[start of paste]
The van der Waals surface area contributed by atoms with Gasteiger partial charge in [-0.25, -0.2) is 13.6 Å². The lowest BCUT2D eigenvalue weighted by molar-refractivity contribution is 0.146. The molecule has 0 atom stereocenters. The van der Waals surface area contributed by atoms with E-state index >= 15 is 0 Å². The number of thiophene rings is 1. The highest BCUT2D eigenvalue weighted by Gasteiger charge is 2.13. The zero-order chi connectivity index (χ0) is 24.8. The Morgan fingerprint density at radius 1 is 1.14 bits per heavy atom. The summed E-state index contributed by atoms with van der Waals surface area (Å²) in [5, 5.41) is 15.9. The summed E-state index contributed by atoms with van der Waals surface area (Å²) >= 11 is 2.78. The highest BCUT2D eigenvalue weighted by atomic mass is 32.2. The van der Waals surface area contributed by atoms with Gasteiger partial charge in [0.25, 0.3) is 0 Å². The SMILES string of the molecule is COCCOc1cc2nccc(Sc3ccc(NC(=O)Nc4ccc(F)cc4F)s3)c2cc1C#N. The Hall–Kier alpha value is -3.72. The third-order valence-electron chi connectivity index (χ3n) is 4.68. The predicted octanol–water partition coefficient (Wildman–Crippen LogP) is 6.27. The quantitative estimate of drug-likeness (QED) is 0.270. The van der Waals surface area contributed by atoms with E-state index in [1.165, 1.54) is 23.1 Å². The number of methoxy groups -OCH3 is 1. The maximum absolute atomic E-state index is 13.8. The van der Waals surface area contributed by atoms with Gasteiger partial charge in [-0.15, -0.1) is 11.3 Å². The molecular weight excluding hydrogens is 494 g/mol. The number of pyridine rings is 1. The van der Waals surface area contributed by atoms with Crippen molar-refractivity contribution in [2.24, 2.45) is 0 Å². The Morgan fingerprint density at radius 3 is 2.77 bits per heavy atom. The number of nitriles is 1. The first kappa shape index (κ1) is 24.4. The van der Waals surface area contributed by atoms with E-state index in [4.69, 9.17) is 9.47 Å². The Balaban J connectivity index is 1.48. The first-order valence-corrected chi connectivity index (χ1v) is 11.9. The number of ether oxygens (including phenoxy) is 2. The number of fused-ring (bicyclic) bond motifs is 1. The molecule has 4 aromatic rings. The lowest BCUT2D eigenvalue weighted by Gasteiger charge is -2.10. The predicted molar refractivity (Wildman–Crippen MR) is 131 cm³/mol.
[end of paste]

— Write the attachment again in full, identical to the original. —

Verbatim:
The van der Waals surface area contributed by atoms with Gasteiger partial charge in [-0.25, -0.2) is 13.6 Å². The lowest BCUT2D eigenvalue weighted by molar-refractivity contribution is 0.146. The molecule has 0 atom stereocenters. The van der Waals surface area contributed by atoms with E-state index >= 15 is 0 Å². The number of thiophene rings is 1. The highest BCUT2D eigenvalue weighted by Gasteiger charge is 2.13. The zero-order chi connectivity index (χ0) is 24.8. The Morgan fingerprint density at radius 1 is 1.14 bits per heavy atom. The summed E-state index contributed by atoms with van der Waals surface area (Å²) in [5, 5.41) is 15.9. The summed E-state index contributed by atoms with van der Waals surface area (Å²) >= 11 is 2.78. The highest BCUT2D eigenvalue weighted by atomic mass is 32.2. The van der Waals surface area contributed by atoms with Gasteiger partial charge in [0.25, 0.3) is 0 Å². The SMILES string of the molecule is COCCOc1cc2nccc(Sc3ccc(NC(=O)Nc4ccc(F)cc4F)s3)c2cc1C#N. The Hall–Kier alpha value is -3.72. The third-order valence-electron chi connectivity index (χ3n) is 4.68. The predicted octanol–water partition coefficient (Wildman–Crippen LogP) is 6.27. The quantitative estimate of drug-likeness (QED) is 0.270. The van der Waals surface area contributed by atoms with E-state index in [1.165, 1.54) is 23.1 Å². The number of methoxy groups -OCH3 is 1. The maximum absolute atomic E-state index is 13.8. The van der Waals surface area contributed by atoms with Gasteiger partial charge in [-0.15, -0.1) is 11.3 Å². The molecular weight excluding hydrogens is 494 g/mol. The number of pyridine rings is 1. The van der Waals surface area contributed by atoms with Crippen molar-refractivity contribution in [2.24, 2.45) is 0 Å². The Morgan fingerprint density at radius 3 is 2.77 bits per heavy atom. The number of nitriles is 1. The first kappa shape index (κ1) is 24.4. The van der Waals surface area contributed by atoms with E-state index in [4.69, 9.17) is 9.47 Å². The Balaban J connectivity index is 1.48. The first-order valence-corrected chi connectivity index (χ1v) is 11.9. The number of ether oxygens (including phenoxy) is 2. The number of fused-ring (bicyclic) bond motifs is 1. The molecule has 4 aromatic rings. The lowest BCUT2D eigenvalue weighted by Gasteiger charge is -2.10. The predicted molar refractivity (Wildman–Crippen MR) is 131 cm³/mol.